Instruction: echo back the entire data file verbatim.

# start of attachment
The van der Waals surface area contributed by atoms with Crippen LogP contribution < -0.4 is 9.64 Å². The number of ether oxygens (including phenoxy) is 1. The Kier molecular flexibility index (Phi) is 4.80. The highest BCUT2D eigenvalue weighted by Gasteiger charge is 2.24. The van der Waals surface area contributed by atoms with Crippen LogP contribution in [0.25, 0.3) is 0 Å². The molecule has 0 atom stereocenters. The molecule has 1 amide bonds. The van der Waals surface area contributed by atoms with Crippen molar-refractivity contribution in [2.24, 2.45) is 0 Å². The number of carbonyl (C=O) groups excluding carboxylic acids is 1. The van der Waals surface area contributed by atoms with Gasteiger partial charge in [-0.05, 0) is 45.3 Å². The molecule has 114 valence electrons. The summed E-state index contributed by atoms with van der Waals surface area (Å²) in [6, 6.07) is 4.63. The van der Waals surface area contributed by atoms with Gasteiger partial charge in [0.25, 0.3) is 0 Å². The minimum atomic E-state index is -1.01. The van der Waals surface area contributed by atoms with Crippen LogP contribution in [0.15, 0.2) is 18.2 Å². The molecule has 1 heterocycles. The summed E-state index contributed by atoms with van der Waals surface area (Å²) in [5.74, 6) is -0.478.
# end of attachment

The van der Waals surface area contributed by atoms with Crippen LogP contribution < -0.4 is 9.64 Å². The number of ether oxygens (including phenoxy) is 1. The Kier molecular flexibility index (Phi) is 4.80. The highest BCUT2D eigenvalue weighted by Gasteiger charge is 2.24. The van der Waals surface area contributed by atoms with Crippen LogP contribution in [0.25, 0.3) is 0 Å². The molecule has 0 atom stereocenters. The molecule has 1 amide bonds. The van der Waals surface area contributed by atoms with Crippen molar-refractivity contribution in [2.24, 2.45) is 0 Å². The number of carbonyl (C=O) groups excluding carboxylic acids is 1. The van der Waals surface area contributed by atoms with Gasteiger partial charge in [-0.05, 0) is 45.3 Å². The molecule has 114 valence electrons. The summed E-state index contributed by atoms with van der Waals surface area (Å²) in [6, 6.07) is 4.63. The van der Waals surface area contributed by atoms with Gasteiger partial charge in [0.25, 0.3) is 0 Å². The minimum atomic E-state index is -1.01. The van der Waals surface area contributed by atoms with Crippen LogP contribution in [0.15, 0.2) is 18.2 Å². The molecule has 1 heterocycles. The summed E-state index contributed by atoms with van der Waals surface area (Å²) in [5.74, 6) is -0.478.